The sources used are mainly, but not limited to, the archives of the Maronite parish of Lehfed, the Arabic-language immigrant press published in the United States as well as the Arab world, and the Smithsonian's archive of interviews conducted by Alexa Naff during the 1960s and 1970s with Americans of Lebanese descent. In addition, Khater draws on sayings and proverbs of the time to trace shifting attitudes towards women's roles, as well as towards the benefits or evils of new material items. Also, by combining available (and scarce) statistics, intelligent guesswork, and comparisons with similar immigrant communities elsewhere, Khater extrapolates figures as to, for instance, the rates of emigration and return.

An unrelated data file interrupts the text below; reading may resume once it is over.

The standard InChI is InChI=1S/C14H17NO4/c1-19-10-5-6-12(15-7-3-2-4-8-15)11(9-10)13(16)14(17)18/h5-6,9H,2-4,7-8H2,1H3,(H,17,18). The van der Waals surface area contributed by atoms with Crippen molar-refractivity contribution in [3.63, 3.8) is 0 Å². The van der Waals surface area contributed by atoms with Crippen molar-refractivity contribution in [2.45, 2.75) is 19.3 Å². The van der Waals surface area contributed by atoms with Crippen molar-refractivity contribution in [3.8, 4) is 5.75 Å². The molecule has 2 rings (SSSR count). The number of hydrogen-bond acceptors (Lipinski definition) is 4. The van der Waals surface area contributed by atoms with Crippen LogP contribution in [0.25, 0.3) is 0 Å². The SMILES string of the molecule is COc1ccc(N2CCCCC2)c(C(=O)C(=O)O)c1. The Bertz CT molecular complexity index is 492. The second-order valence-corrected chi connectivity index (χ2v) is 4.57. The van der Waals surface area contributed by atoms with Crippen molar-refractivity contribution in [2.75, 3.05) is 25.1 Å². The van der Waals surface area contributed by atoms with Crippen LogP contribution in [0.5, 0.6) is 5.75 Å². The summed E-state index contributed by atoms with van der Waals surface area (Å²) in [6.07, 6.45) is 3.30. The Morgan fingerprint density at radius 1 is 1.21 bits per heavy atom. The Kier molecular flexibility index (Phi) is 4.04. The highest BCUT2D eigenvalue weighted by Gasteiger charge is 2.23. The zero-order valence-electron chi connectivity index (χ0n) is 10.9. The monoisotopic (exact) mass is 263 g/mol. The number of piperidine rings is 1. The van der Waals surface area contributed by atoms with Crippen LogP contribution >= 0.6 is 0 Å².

The narrative largely begins in the second chapter, which links emigration to the decline of the silk industry in Mount Lebanon. Between about 1860 and the end of the 1880s, silk was a major source of prosperity for the Mountain through exports to France. It was also a scene in which gender roles and relations played out most conspicuously. Women--in actual fact, "factory girls"--comprised a pillar of this industry inasmuch as they were cheap labor and their employment sustained the local patriarchal hierarchy (male overseer, female workers), which eased the "taint" of having one's daughter working outside the home. In one of the strongest chapters of the book, Khater deftly illustrates the irony of this situation: the girls' work in the silk factories, while financially rewarding for the family and thus beneficial to its social status in the village, simultaneously kept these girls in a "public" space that reflected badly both on the girls and their families, particularly their fathers. Loathe to give up the extra money, fathers' standing in society was thus at once enhanced and reduced by their daughters' employment, and often cost daughters their own honor. At the same time, working afforded women a degree of financial freedom, one that grew over time. Ultimately, it allowed them to challenge a patriarchal system, first within the confined space of the factory, but later in the expanded arena of home and village. The "'classical' patriarchal contract" (p. 38) was irrevocably changing, affecting family structures, marital practices, and social roles.